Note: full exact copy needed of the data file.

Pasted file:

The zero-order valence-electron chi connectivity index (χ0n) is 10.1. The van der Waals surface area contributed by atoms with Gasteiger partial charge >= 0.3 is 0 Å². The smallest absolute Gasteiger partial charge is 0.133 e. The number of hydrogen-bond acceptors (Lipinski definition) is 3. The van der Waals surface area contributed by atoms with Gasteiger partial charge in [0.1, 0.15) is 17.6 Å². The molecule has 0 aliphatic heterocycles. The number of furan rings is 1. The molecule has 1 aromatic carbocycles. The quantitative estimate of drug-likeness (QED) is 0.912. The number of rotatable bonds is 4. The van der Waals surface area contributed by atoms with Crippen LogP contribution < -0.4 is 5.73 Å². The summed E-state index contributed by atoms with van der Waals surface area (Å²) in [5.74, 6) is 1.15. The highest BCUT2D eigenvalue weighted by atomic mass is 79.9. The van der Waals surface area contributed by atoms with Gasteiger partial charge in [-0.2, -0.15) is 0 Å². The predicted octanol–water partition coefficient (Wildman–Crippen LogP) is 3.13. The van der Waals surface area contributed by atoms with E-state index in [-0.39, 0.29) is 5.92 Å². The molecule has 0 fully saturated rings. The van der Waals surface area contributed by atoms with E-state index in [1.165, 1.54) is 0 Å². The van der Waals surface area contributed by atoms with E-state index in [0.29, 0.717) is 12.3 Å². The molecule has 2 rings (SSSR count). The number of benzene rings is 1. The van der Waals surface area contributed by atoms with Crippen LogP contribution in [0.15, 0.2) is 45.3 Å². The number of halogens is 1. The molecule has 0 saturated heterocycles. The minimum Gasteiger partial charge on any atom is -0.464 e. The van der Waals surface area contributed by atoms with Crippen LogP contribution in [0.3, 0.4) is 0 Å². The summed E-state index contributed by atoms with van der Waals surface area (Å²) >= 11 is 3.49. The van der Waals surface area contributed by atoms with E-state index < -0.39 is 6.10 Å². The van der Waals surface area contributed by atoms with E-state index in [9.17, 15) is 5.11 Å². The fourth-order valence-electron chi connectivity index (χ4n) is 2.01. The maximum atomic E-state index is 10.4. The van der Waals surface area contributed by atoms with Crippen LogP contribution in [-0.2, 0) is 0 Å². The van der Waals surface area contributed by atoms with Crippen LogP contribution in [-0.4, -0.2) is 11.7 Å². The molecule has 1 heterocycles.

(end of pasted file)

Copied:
The zero-order valence-electron chi connectivity index (χ0n) is 10.1. The van der Waals surface area contributed by atoms with Gasteiger partial charge >= 0.3 is 0 Å². The smallest absolute Gasteiger partial charge is 0.133 e. The number of hydrogen-bond acceptors (Lipinski definition) is 3. The van der Waals surface area contributed by atoms with Gasteiger partial charge in [0.1, 0.15) is 17.6 Å². The molecule has 0 aliphatic heterocycles. The number of furan rings is 1. The molecule has 1 aromatic carbocycles. The quantitative estimate of drug-likeness (QED) is 0.912. The number of rotatable bonds is 4. The van der Waals surface area contributed by atoms with Crippen LogP contribution < -0.4 is 5.73 Å². The summed E-state index contributed by atoms with van der Waals surface area (Å²) in [5.74, 6) is 1.15. The highest BCUT2D eigenvalue weighted by atomic mass is 79.9. The van der Waals surface area contributed by atoms with Gasteiger partial charge in [-0.2, -0.15) is 0 Å². The predicted octanol–water partition coefficient (Wildman–Crippen LogP) is 3.13. The van der Waals surface area contributed by atoms with E-state index in [-0.39, 0.29) is 5.92 Å². The molecule has 0 fully saturated rings. The van der Waals surface area contributed by atoms with E-state index in [1.165, 1.54) is 0 Å². The van der Waals surface area contributed by atoms with E-state index in [0.29, 0.717) is 12.3 Å². The molecule has 2 rings (SSSR count). The number of benzene rings is 1. The van der Waals surface area contributed by atoms with Crippen LogP contribution in [0.15, 0.2) is 45.3 Å². The number of halogens is 1. The molecule has 0 saturated heterocycles. The minimum Gasteiger partial charge on any atom is -0.464 e. The van der Waals surface area contributed by atoms with Crippen LogP contribution in [0.3, 0.4) is 0 Å². The summed E-state index contributed by atoms with van der Waals surface area (Å²) >= 11 is 3.49. The van der Waals surface area contributed by atoms with E-state index < -0.39 is 6.10 Å². The van der Waals surface area contributed by atoms with E-state index in [9.17, 15) is 5.11 Å². The fourth-order valence-electron chi connectivity index (χ4n) is 2.01. The maximum atomic E-state index is 10.4. The van der Waals surface area contributed by atoms with Crippen LogP contribution in [-0.2, 0) is 0 Å². The van der Waals surface area contributed by atoms with Crippen LogP contribution in [-0.4, -0.2) is 11.7 Å². The molecule has 1 heterocycles.